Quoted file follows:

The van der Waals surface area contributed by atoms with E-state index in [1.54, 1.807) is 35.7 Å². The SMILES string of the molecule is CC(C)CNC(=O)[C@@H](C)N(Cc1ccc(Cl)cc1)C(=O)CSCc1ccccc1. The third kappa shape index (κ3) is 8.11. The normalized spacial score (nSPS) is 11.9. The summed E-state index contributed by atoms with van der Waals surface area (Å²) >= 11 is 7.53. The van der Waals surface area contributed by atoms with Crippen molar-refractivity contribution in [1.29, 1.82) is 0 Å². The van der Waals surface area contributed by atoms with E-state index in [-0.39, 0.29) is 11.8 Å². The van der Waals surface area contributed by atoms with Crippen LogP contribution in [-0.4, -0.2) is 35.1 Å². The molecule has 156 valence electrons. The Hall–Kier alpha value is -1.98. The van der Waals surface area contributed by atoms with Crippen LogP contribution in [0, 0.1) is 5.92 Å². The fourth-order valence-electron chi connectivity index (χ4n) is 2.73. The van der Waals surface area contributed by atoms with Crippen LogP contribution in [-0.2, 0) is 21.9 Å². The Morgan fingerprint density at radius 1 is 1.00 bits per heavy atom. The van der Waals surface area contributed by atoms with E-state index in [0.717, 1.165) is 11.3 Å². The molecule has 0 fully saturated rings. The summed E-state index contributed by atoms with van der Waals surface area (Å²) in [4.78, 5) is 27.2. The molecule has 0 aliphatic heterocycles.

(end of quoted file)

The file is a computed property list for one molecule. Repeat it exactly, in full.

The van der Waals surface area contributed by atoms with E-state index in [1.54, 1.807) is 35.7 Å². The SMILES string of the molecule is CC(C)CNC(=O)[C@@H](C)N(Cc1ccc(Cl)cc1)C(=O)CSCc1ccccc1. The third kappa shape index (κ3) is 8.11. The normalized spacial score (nSPS) is 11.9. The summed E-state index contributed by atoms with van der Waals surface area (Å²) >= 11 is 7.53. The van der Waals surface area contributed by atoms with Crippen molar-refractivity contribution in [1.29, 1.82) is 0 Å². The van der Waals surface area contributed by atoms with E-state index in [-0.39, 0.29) is 11.8 Å². The van der Waals surface area contributed by atoms with Crippen LogP contribution in [-0.4, -0.2) is 35.1 Å². The molecule has 156 valence electrons. The Hall–Kier alpha value is -1.98. The van der Waals surface area contributed by atoms with Crippen LogP contribution in [0, 0.1) is 5.92 Å². The fourth-order valence-electron chi connectivity index (χ4n) is 2.73. The van der Waals surface area contributed by atoms with Crippen LogP contribution in [-0.2, 0) is 21.9 Å². The Morgan fingerprint density at radius 1 is 1.00 bits per heavy atom. The van der Waals surface area contributed by atoms with E-state index in [0.717, 1.165) is 11.3 Å². The molecule has 0 fully saturated rings. The summed E-state index contributed by atoms with van der Waals surface area (Å²) in [4.78, 5) is 27.2. The molecule has 0 aliphatic heterocycles.